Friday, March 22, 2013

The Kids Aren't Alright

from Jacqueline

Just so you know, the following is not  product review.  It’s simply an opinion.  My opinion.  Clearly many people do not share my opinion, and that’s just fine, and how things should be – heaven forbid we should all think alike.  So now that’s out of the way, and I think I can avoid being sued …

I hate these things:

I think they are one of the most dangerous vehicles I have ever seen on the road – ON THE ROAD – and I think whoever invented this thing (possibly rolling in money now), must have a downer on children.  And I find it strange that parents who buy cars based upon their safety factors, because children are precious, vulnerable human beings – cars like this, with airbags, safety cages, crumple zones, and the like …

… will then shove a toddler or two in something that amounts to this, and take to the road:

That’s a road with things like this rolling along in the same lane - I've seen it:

Do they really want to go out on their bikes THAT much?  Why can’t they find a nice bike path, or a forest road, or something a bit safer?  Why play bicycle Russian roulette, when it could end like this:

You may wonder why I am on this little rant-ette.  Well, it’s like this.  The issue of these little bike trailers has been on my mind for a while, mainly because I live in an area where there are a lot of young kids around, many of them being transported by bicycle in various ways:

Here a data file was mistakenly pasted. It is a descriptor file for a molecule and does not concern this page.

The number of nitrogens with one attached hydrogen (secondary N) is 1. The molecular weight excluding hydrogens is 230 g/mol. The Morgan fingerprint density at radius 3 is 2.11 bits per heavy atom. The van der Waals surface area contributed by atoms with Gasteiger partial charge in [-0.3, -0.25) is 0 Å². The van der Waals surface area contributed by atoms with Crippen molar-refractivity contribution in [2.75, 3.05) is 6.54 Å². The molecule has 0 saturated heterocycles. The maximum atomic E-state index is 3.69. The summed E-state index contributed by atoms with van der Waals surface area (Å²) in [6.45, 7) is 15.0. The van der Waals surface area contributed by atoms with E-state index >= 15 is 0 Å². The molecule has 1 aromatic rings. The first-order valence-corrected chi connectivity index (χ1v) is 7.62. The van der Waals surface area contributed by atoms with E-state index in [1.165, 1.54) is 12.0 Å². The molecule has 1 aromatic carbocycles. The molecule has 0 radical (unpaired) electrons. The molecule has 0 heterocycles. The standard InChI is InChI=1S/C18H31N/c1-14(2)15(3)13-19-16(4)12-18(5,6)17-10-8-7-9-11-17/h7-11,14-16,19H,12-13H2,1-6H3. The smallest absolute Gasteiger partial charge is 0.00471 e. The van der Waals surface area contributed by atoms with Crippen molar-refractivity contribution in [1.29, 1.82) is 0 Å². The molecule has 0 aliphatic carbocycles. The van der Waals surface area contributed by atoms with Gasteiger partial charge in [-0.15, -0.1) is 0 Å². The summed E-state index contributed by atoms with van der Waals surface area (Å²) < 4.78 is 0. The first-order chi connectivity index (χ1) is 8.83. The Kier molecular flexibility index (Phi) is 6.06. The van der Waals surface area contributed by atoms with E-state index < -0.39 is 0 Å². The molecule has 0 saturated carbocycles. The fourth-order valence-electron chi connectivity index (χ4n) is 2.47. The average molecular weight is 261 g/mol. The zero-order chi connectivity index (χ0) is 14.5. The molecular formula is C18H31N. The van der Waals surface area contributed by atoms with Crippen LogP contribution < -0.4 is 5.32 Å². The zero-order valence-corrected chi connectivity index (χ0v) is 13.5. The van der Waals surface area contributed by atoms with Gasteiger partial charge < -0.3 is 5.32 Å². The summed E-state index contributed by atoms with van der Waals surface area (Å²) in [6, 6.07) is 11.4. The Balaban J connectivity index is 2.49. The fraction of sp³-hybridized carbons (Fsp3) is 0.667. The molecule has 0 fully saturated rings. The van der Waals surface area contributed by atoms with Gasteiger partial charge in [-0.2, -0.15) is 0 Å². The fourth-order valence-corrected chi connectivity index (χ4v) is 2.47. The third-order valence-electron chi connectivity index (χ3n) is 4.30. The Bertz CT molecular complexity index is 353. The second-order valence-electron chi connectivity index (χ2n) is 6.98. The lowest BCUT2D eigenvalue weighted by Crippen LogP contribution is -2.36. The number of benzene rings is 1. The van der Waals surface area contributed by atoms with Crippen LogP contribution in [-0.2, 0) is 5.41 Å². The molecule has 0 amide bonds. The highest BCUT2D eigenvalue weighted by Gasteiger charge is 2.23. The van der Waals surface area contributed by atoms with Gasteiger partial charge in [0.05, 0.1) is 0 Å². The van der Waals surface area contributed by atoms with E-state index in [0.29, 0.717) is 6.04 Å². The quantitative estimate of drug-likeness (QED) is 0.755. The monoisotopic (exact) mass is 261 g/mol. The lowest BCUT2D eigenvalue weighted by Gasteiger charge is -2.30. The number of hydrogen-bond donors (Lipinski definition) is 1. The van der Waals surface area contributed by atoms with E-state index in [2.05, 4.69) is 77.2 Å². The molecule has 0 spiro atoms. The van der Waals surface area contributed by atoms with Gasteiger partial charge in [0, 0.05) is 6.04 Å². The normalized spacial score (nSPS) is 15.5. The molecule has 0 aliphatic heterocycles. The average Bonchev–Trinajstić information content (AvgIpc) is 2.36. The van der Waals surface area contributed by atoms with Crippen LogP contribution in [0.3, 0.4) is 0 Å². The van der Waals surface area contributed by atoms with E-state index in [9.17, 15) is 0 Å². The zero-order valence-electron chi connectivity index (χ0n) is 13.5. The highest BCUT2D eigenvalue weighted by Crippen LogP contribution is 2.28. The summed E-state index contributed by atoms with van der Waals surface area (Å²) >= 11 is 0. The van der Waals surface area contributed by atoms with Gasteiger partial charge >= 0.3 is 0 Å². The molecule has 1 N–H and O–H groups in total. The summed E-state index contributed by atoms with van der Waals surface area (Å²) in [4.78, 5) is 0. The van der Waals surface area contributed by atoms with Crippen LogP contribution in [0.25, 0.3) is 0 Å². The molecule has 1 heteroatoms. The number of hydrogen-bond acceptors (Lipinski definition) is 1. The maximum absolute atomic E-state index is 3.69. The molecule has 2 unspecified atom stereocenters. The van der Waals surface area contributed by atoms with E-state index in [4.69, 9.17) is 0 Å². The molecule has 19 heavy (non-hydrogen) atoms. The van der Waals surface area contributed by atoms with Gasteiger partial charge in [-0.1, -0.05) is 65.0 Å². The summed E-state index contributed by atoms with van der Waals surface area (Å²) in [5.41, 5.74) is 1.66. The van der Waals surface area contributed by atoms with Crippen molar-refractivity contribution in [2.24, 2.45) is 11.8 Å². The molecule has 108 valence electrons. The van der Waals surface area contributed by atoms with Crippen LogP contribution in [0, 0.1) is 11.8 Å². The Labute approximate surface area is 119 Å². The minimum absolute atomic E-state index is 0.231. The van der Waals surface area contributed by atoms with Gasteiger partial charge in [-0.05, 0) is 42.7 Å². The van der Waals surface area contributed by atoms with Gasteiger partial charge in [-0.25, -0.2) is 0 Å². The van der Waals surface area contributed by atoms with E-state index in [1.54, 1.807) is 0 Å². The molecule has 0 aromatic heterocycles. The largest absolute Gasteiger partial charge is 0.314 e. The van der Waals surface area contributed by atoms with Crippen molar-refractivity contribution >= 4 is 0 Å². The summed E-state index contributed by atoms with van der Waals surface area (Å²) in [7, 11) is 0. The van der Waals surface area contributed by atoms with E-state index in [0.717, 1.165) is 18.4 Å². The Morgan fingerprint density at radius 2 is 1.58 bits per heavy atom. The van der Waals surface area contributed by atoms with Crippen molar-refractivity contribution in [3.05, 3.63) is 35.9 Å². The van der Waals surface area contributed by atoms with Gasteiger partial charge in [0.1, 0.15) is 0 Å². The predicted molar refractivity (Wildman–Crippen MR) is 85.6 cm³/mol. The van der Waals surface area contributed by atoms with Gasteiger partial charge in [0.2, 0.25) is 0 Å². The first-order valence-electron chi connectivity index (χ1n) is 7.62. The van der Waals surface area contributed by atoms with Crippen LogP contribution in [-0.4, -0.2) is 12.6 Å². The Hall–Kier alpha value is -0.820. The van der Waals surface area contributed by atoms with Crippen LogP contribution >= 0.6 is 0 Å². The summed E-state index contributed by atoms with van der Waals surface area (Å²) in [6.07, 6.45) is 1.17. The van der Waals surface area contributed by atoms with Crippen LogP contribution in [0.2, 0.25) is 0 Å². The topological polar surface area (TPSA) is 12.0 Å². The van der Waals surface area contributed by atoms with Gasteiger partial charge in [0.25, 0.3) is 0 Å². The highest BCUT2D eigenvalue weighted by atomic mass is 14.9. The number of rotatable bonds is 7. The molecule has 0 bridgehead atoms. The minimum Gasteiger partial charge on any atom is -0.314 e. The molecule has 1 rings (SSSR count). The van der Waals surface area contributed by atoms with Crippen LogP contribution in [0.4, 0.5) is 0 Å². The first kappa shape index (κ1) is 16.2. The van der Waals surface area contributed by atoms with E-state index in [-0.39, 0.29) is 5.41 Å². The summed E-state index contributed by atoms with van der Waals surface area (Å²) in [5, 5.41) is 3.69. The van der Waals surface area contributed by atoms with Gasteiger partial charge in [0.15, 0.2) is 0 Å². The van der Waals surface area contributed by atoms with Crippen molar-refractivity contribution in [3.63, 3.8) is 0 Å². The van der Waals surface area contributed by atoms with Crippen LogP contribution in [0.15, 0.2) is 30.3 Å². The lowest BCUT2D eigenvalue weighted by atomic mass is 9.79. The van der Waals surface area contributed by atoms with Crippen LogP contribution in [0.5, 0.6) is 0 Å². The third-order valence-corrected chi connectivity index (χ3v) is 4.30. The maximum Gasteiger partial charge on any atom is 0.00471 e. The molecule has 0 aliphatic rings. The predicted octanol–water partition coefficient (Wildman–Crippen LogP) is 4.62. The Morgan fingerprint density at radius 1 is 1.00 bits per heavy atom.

It’s also an area where the sun shines a lot, and where that very shiny sunlight is low in the sky in spring, fall and winter especially – that’s a lot of year.  And we know that low sun can blind a driver, or a person on a bike.  Here's what happened to me last week.  I was driving in a rural area with bendy roads and hills, in places obscured by overhanging trees.  In the distance I could see a bicycle with a trailer, just about to start up the hill.  I approached and – because I know the road – decided it would be best to pass before we arrived at the bend, because on that bend you hit a wall of blinding sunlight that even your most expensive polarized sunglasses won’t help you with.  So, with a clear road and wide berth, I went past the bicycle – the woman was already weaving, such was the strain of the hill on her and the bike, especially with her precious cargo of two little ones.  I passed with no problem, but then glanced in my rearview mirror in time to see a car approaching the woman and her charges.  She was weaving even more as she made the bend, and I saw the sunlight on the driver's windshield and I knew he couldn’t see a thing.  He avoided her at the very last second – how, I don’t know.  I add that I did not take my eyes off the road for long – these things happen really quickly.   How that woman and her children were not killed is beyond me.  The driver was not speeding, and he was not being reckless – but he was faced with other vehicular traffic (and despite protestations to the contrary, things on wheels are vehicles, not pedestrians) that, frankly, in good sense, should not have been there.  I felt heartsick.  And I do not think the woman with the children even noticed.